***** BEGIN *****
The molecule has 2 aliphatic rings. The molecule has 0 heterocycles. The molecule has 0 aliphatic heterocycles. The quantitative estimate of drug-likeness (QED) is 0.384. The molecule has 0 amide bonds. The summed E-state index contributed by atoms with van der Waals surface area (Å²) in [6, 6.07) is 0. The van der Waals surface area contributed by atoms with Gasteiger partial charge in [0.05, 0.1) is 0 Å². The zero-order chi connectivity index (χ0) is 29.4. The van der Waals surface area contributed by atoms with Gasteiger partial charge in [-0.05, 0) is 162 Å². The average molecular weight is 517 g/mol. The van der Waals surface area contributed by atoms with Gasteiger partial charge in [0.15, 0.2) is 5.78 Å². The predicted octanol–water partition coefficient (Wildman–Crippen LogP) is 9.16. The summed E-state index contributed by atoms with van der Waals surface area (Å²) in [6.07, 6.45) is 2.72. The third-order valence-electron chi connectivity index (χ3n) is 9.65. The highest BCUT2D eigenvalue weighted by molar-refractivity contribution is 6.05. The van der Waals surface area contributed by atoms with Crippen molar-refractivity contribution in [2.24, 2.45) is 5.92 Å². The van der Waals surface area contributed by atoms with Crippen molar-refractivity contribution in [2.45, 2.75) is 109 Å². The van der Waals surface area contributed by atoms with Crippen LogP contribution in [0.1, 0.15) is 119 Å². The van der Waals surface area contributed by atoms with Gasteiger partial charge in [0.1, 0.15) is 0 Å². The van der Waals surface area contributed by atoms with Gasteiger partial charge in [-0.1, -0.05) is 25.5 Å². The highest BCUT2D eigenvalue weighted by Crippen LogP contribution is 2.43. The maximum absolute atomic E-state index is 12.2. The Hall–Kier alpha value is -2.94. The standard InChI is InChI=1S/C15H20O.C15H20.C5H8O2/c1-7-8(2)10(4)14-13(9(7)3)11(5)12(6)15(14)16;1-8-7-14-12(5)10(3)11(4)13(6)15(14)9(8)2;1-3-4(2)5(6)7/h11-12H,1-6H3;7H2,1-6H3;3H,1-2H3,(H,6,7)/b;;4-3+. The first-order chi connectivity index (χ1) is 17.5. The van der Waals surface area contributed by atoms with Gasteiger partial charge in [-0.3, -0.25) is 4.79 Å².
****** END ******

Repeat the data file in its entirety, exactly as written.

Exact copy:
The molecule has 2 aliphatic rings. The molecule has 0 heterocycles. The molecule has 0 aliphatic heterocycles. The quantitative estimate of drug-likeness (QED) is 0.384. The molecule has 0 amide bonds. The summed E-state index contributed by atoms with van der Waals surface area (Å²) in [6, 6.07) is 0. The van der Waals surface area contributed by atoms with Gasteiger partial charge in [0.05, 0.1) is 0 Å². The zero-order chi connectivity index (χ0) is 29.4. The van der Waals surface area contributed by atoms with Gasteiger partial charge in [-0.05, 0) is 162 Å². The average molecular weight is 517 g/mol. The van der Waals surface area contributed by atoms with Gasteiger partial charge in [0.15, 0.2) is 5.78 Å². The predicted octanol–water partition coefficient (Wildman–Crippen LogP) is 9.16. The summed E-state index contributed by atoms with van der Waals surface area (Å²) in [6.07, 6.45) is 2.72. The third-order valence-electron chi connectivity index (χ3n) is 9.65. The highest BCUT2D eigenvalue weighted by molar-refractivity contribution is 6.05. The van der Waals surface area contributed by atoms with Crippen molar-refractivity contribution in [2.24, 2.45) is 5.92 Å². The van der Waals surface area contributed by atoms with Crippen molar-refractivity contribution in [2.45, 2.75) is 109 Å². The van der Waals surface area contributed by atoms with Crippen LogP contribution in [0.1, 0.15) is 119 Å². The van der Waals surface area contributed by atoms with Gasteiger partial charge in [0.1, 0.15) is 0 Å². The van der Waals surface area contributed by atoms with Gasteiger partial charge in [-0.1, -0.05) is 25.5 Å². The highest BCUT2D eigenvalue weighted by Crippen LogP contribution is 2.43. The maximum absolute atomic E-state index is 12.2. The Hall–Kier alpha value is -2.94. The standard InChI is InChI=1S/C15H20O.C15H20.C5H8O2/c1-7-8(2)10(4)14-13(9(7)3)11(5)12(6)15(14)16;1-8-7-14-12(5)10(3)11(4)13(6)15(14)9(8)2;1-3-4(2)5(6)7/h11-12H,1-6H3;7H2,1-6H3;3H,1-2H3,(H,6,7)/b;;4-3+. The first-order chi connectivity index (χ1) is 17.5. The van der Waals surface area contributed by atoms with Gasteiger partial charge in [-0.3, -0.25) is 4.79 Å².